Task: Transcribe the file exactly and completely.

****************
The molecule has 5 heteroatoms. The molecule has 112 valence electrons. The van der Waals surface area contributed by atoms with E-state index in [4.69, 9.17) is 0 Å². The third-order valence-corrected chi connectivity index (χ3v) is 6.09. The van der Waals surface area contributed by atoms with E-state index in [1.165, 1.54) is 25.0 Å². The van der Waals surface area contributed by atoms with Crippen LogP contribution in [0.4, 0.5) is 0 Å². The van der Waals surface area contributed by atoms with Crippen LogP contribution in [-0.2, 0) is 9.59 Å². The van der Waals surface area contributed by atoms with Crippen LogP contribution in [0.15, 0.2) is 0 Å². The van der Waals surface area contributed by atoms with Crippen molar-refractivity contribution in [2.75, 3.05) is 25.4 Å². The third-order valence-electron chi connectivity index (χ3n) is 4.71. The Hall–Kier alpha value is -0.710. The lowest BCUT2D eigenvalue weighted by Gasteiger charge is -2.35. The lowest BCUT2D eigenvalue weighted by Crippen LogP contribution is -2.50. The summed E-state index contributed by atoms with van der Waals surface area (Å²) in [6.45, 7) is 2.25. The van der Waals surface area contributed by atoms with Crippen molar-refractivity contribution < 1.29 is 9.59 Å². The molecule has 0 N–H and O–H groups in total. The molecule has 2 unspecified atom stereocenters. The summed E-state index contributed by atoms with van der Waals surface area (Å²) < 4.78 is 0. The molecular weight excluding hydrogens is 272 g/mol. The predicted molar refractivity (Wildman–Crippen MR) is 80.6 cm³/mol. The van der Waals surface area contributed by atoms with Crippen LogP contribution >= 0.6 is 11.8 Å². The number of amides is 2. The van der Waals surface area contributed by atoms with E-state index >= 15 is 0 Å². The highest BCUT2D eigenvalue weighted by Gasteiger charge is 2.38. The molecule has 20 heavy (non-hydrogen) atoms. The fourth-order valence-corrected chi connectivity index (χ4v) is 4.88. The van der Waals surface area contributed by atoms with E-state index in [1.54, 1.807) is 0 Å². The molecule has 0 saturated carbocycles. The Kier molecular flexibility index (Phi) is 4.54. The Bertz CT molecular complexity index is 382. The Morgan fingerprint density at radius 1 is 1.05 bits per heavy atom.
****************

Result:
The molecule has 5 heteroatoms. The molecule has 112 valence electrons. The van der Waals surface area contributed by atoms with E-state index in [4.69, 9.17) is 0 Å². The third-order valence-corrected chi connectivity index (χ3v) is 6.09. The van der Waals surface area contributed by atoms with E-state index in [1.165, 1.54) is 25.0 Å². The van der Waals surface area contributed by atoms with Crippen LogP contribution in [0.4, 0.5) is 0 Å². The van der Waals surface area contributed by atoms with Crippen LogP contribution in [-0.2, 0) is 9.59 Å². The van der Waals surface area contributed by atoms with Crippen LogP contribution in [0.15, 0.2) is 0 Å². The van der Waals surface area contributed by atoms with Crippen molar-refractivity contribution in [2.75, 3.05) is 25.4 Å². The third-order valence-electron chi connectivity index (χ3n) is 4.71. The Hall–Kier alpha value is -0.710. The lowest BCUT2D eigenvalue weighted by Gasteiger charge is -2.35. The lowest BCUT2D eigenvalue weighted by Crippen LogP contribution is -2.50. The summed E-state index contributed by atoms with van der Waals surface area (Å²) in [6.45, 7) is 2.25. The van der Waals surface area contributed by atoms with Crippen molar-refractivity contribution < 1.29 is 9.59 Å². The molecule has 0 N–H and O–H groups in total. The molecule has 2 unspecified atom stereocenters. The summed E-state index contributed by atoms with van der Waals surface area (Å²) < 4.78 is 0. The molecular weight excluding hydrogens is 272 g/mol. The predicted molar refractivity (Wildman–Crippen MR) is 80.6 cm³/mol. The van der Waals surface area contributed by atoms with Crippen LogP contribution >= 0.6 is 11.8 Å². The number of amides is 2. The van der Waals surface area contributed by atoms with E-state index >= 15 is 0 Å². The highest BCUT2D eigenvalue weighted by Gasteiger charge is 2.38. The molecule has 20 heavy (non-hydrogen) atoms. The fourth-order valence-corrected chi connectivity index (χ4v) is 4.88. The van der Waals surface area contributed by atoms with E-state index in [1.54, 1.807) is 0 Å². The molecule has 0 saturated carbocycles. The Kier molecular flexibility index (Phi) is 4.54. The Bertz CT molecular complexity index is 382. The Morgan fingerprint density at radius 1 is 1.05 bits per heavy atom.